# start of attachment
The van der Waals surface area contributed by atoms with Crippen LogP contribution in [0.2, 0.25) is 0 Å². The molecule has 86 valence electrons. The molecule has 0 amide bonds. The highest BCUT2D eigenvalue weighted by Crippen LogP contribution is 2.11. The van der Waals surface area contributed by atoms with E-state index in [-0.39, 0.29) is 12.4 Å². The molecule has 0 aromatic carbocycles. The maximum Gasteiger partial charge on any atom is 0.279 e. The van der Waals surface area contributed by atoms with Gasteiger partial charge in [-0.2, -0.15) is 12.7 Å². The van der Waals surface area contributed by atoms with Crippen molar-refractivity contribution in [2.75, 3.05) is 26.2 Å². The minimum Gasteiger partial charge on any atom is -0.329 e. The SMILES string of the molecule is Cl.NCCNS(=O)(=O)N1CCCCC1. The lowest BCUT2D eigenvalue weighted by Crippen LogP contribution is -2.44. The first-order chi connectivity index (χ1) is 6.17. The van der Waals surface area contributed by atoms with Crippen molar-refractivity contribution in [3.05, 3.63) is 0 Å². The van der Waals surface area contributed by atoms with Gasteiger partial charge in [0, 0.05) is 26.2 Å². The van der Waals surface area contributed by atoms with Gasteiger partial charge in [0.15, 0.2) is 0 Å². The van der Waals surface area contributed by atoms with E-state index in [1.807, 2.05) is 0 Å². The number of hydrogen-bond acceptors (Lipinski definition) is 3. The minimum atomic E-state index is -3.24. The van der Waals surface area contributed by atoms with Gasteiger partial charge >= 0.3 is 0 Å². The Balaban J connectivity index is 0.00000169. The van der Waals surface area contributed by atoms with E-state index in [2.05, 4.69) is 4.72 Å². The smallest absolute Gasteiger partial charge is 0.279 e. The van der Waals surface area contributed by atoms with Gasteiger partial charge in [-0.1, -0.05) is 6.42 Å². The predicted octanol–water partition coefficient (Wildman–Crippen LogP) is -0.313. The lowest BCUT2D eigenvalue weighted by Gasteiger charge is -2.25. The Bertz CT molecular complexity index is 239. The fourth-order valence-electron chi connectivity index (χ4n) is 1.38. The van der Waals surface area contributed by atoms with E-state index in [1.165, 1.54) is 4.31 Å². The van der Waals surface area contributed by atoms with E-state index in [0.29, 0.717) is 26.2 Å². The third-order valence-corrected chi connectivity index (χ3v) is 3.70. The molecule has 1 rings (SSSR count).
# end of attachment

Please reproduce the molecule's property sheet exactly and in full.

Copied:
The van der Waals surface area contributed by atoms with Crippen LogP contribution in [0.2, 0.25) is 0 Å². The molecule has 86 valence electrons. The molecule has 0 amide bonds. The highest BCUT2D eigenvalue weighted by Crippen LogP contribution is 2.11. The van der Waals surface area contributed by atoms with E-state index in [-0.39, 0.29) is 12.4 Å². The molecule has 0 aromatic carbocycles. The maximum Gasteiger partial charge on any atom is 0.279 e. The van der Waals surface area contributed by atoms with Gasteiger partial charge in [-0.2, -0.15) is 12.7 Å². The van der Waals surface area contributed by atoms with Crippen molar-refractivity contribution in [2.75, 3.05) is 26.2 Å². The minimum Gasteiger partial charge on any atom is -0.329 e. The SMILES string of the molecule is Cl.NCCNS(=O)(=O)N1CCCCC1. The lowest BCUT2D eigenvalue weighted by Crippen LogP contribution is -2.44. The first-order chi connectivity index (χ1) is 6.17. The van der Waals surface area contributed by atoms with Crippen molar-refractivity contribution in [3.05, 3.63) is 0 Å². The van der Waals surface area contributed by atoms with Gasteiger partial charge in [0, 0.05) is 26.2 Å². The van der Waals surface area contributed by atoms with Gasteiger partial charge in [0.15, 0.2) is 0 Å². The van der Waals surface area contributed by atoms with E-state index in [1.807, 2.05) is 0 Å². The number of hydrogen-bond acceptors (Lipinski definition) is 3. The minimum atomic E-state index is -3.24. The van der Waals surface area contributed by atoms with Gasteiger partial charge >= 0.3 is 0 Å². The Balaban J connectivity index is 0.00000169. The van der Waals surface area contributed by atoms with E-state index in [2.05, 4.69) is 4.72 Å². The smallest absolute Gasteiger partial charge is 0.279 e. The van der Waals surface area contributed by atoms with Gasteiger partial charge in [-0.1, -0.05) is 6.42 Å². The predicted octanol–water partition coefficient (Wildman–Crippen LogP) is -0.313. The lowest BCUT2D eigenvalue weighted by Gasteiger charge is -2.25. The Bertz CT molecular complexity index is 239. The fourth-order valence-electron chi connectivity index (χ4n) is 1.38. The van der Waals surface area contributed by atoms with E-state index in [1.165, 1.54) is 4.31 Å². The van der Waals surface area contributed by atoms with E-state index in [0.29, 0.717) is 26.2 Å². The third-order valence-corrected chi connectivity index (χ3v) is 3.70. The molecule has 1 rings (SSSR count).